IAEA News By Bertrand Magne and Matt Fisher How can the world rapidly decarbonize the energy sector to meet both climate goals and a growing demand for energy? At an IAEA event yesterday on the sidelines of the United Nations Climate Change Conference in Madrid, thought leaders and sustainable energy experts discussed the role of low carbon energy options including nuclear power in national decarbonization strategies. With around two thirds of the world’s electricity still generated through burning fossil fuels, global emissions of greenhouse gases hit a record high last year, according to the latest UN Emissions Gap Report 2019. “Despite growing investment in low carbon energy sources, progress remains too slow and unevenly distributed to prevent the most severe impacts of climate change,” said Wei Huang, Director of the IAEA’s Division of Planning, Information and Knowledge Management. To reverse that trend and limit the rise in global average temperatures to 1.5 degrees Celsius to meet climate goals, electricity production will need to be rapidly decarbonized. That will require greater deployment of a diverse energy mix including not only wind, hydro and solar, but also nuclear power and energy storage solutions. “It is crucial that national strategies and regulatory frameworks be optimized to facilitate the rapid financing and implementation of low carbon electricity systems, so that the global community can meet its climate goals,” Wei Huang said. “Nuclear electricity contributes to climate mitigation every day and must be part of the equation, in combination with renewable energy.” Nuclear energy accounts for around 10% of the world’s electricity production and for around one third of global low carbon electricity. A world hungry for energy The need to transition to clean energy comes as global energy demand is rising. Around half of the world’s population lacks access to enough electricity and almost 1 billion people have no access at all, according to Kirsty Gogan, Executive Director of Energy for Humanity, a UK-based environmental group. “Not only do we need to replace our entire fossil fuel infrastructure—heat, power, transport—but probably double or triple it to meet rising global energy demand,” she said at the IAEA event. “All credible studies have concluded that to have a serious chance of success, we need all the low carbon solutions we have available to us, and, given the scale and urgency, should be pursuing all the fast, cost effective, most feasible pathways to decarbonize.” Rapid decarbonization must be linked to raising living standards worldwide, according to Eric Ingersoll, Managing Director of LucidCatalyst, a global energy consultancy. “We need prosperity and decarbonization,” Ingersoll said. Additional “climate scale” energy options will be needed to complement the “massive buildout of renewable energy” required over the coming decades, he said. While innovative nuclear reactor designs, coupled with heat storage capability, will be viable alternatives to gas-based electricity in the medium term, “designs must be targeted at hard to reach sectors, such as fuels, heat and flexible dispatch, and developing country markets,” Ingersoll added. But nuclear new builds need to be cost effective and on schedule to be able to significantly contribute to the clean energy transition. According to Gogan, the construction of several nuclear power reactors in parallel, based on existing designs and coordinated supply chains have proven to be economically sound in several markets, most notably in China. By contrast, the construction of one off designs often leads to delays and cost overruns. Read more on the topic in this article. The UN Climate Conference will feature a high level discussion next week on how the global community can meet Sustainable Development Goal 7 (Affordable and Clean Energy) by accelerating the energy transformation in support of sustainable development and the Paris Agreement. IAEA Director General Rafael Grossi, who assumed office earlier this week, will take part in that event on 11 December, along with the heads of several other international organizations. > Link to the article on IAEA website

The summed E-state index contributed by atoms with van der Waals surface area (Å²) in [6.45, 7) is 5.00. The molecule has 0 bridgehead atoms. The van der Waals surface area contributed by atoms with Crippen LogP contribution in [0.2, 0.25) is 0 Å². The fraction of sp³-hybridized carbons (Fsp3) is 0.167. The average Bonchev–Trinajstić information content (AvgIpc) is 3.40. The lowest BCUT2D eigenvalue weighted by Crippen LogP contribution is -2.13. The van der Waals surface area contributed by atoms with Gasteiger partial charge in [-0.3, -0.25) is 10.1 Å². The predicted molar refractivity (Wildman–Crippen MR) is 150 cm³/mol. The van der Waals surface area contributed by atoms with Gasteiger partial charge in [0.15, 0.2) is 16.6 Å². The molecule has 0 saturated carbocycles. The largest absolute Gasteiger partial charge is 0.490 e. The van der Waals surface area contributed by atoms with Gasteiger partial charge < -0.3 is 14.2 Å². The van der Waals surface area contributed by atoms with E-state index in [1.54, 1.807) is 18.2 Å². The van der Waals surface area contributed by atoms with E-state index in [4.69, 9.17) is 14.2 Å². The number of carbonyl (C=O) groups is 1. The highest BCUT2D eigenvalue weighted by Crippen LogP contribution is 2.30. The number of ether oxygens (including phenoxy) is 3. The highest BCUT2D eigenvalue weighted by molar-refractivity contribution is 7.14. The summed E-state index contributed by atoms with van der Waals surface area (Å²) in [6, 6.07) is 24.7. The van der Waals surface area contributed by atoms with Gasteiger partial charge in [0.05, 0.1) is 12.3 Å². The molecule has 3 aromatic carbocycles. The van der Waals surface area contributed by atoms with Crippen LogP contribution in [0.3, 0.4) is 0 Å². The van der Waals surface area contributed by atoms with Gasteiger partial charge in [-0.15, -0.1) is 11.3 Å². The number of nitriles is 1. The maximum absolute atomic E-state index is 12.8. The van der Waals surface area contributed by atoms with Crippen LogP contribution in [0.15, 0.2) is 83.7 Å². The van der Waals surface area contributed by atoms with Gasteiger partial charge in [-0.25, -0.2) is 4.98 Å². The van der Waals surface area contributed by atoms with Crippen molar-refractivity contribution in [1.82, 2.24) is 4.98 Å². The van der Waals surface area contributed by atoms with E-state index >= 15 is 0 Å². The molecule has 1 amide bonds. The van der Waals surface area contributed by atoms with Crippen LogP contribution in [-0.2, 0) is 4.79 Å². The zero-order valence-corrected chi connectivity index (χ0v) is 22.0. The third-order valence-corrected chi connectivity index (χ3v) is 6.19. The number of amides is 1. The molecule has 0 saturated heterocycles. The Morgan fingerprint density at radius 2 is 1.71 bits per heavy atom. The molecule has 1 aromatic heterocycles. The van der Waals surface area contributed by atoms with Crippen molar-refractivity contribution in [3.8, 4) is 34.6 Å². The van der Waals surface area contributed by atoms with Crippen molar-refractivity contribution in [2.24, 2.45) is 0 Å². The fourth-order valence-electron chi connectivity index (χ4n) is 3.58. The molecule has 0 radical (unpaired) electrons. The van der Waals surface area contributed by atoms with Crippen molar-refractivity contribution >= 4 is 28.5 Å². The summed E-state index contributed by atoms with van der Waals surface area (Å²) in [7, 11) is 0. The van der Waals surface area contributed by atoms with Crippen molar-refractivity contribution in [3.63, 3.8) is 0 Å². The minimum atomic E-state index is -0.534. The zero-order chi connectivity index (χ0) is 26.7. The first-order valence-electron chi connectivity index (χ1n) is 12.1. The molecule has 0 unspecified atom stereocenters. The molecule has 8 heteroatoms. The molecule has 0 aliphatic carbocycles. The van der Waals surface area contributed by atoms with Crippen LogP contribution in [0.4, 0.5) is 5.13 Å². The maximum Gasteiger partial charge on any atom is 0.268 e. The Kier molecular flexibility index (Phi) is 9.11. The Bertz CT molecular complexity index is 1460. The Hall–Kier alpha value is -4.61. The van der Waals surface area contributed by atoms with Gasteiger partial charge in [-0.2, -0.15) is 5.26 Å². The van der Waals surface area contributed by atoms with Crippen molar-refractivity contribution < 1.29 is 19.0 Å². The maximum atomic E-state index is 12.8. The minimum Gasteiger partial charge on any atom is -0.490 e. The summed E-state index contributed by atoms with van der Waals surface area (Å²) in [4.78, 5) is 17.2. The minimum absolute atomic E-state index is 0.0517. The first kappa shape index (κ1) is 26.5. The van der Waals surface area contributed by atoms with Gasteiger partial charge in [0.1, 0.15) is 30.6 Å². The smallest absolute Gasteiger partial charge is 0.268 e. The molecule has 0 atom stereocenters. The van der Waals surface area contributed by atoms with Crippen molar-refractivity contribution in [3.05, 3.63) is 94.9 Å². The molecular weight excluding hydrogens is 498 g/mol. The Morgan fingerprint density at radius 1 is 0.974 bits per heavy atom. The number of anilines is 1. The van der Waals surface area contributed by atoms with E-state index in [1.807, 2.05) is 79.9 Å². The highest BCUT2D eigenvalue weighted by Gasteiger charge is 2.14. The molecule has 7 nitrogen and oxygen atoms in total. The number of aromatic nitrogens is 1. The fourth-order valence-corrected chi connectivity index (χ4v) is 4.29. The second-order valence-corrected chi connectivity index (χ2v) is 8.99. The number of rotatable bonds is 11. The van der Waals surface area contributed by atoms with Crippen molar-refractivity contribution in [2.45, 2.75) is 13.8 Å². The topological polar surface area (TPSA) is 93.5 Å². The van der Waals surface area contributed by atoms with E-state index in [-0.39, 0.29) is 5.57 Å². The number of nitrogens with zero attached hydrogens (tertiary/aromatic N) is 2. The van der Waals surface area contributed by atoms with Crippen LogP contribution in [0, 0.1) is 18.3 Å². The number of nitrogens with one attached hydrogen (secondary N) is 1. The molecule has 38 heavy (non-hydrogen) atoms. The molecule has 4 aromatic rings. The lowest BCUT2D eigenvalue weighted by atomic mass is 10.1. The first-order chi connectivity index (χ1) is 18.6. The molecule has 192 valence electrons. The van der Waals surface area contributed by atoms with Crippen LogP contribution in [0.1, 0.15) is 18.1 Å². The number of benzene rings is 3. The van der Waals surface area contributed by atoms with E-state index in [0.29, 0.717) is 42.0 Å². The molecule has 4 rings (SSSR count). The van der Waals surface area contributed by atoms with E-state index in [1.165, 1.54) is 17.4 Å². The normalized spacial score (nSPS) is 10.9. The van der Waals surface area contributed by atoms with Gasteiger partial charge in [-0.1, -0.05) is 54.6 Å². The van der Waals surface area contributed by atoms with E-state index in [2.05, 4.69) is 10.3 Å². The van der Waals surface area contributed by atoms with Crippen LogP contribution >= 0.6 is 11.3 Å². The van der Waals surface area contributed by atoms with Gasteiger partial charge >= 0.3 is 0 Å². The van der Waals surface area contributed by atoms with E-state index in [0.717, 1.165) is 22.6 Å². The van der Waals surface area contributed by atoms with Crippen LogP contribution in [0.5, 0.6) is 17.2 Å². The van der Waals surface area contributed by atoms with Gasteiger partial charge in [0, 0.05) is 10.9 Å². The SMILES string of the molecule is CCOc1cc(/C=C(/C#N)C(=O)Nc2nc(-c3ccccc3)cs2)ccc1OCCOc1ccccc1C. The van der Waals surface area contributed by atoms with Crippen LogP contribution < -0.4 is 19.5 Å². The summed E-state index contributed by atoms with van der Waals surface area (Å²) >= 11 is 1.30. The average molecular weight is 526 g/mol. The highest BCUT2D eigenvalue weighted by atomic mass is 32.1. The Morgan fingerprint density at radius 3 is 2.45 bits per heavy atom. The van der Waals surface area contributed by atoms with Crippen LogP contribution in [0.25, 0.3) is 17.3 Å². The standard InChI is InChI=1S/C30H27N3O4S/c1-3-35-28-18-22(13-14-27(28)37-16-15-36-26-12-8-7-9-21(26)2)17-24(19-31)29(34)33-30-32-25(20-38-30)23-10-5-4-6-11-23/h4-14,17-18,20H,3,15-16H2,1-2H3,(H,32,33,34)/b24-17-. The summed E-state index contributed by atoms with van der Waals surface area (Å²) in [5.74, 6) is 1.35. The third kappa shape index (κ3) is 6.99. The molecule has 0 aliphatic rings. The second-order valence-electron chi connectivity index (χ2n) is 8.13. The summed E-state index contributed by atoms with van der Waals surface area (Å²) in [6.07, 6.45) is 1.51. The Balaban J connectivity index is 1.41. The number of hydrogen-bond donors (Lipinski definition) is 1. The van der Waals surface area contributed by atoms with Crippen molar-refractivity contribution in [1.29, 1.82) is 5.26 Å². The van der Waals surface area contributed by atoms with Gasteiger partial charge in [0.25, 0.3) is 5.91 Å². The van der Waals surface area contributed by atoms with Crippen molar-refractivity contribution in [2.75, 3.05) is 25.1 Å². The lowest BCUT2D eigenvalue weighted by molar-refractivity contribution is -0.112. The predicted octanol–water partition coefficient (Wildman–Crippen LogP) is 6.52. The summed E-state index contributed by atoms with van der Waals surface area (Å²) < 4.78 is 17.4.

Eric Ingersoll, Managing Director at LucidCatalyst, and Kirsty Gogan, Executive Director of Energy for Humanity and also Managing Director at LucidCatalyst – at COP25 Climate Change Conference.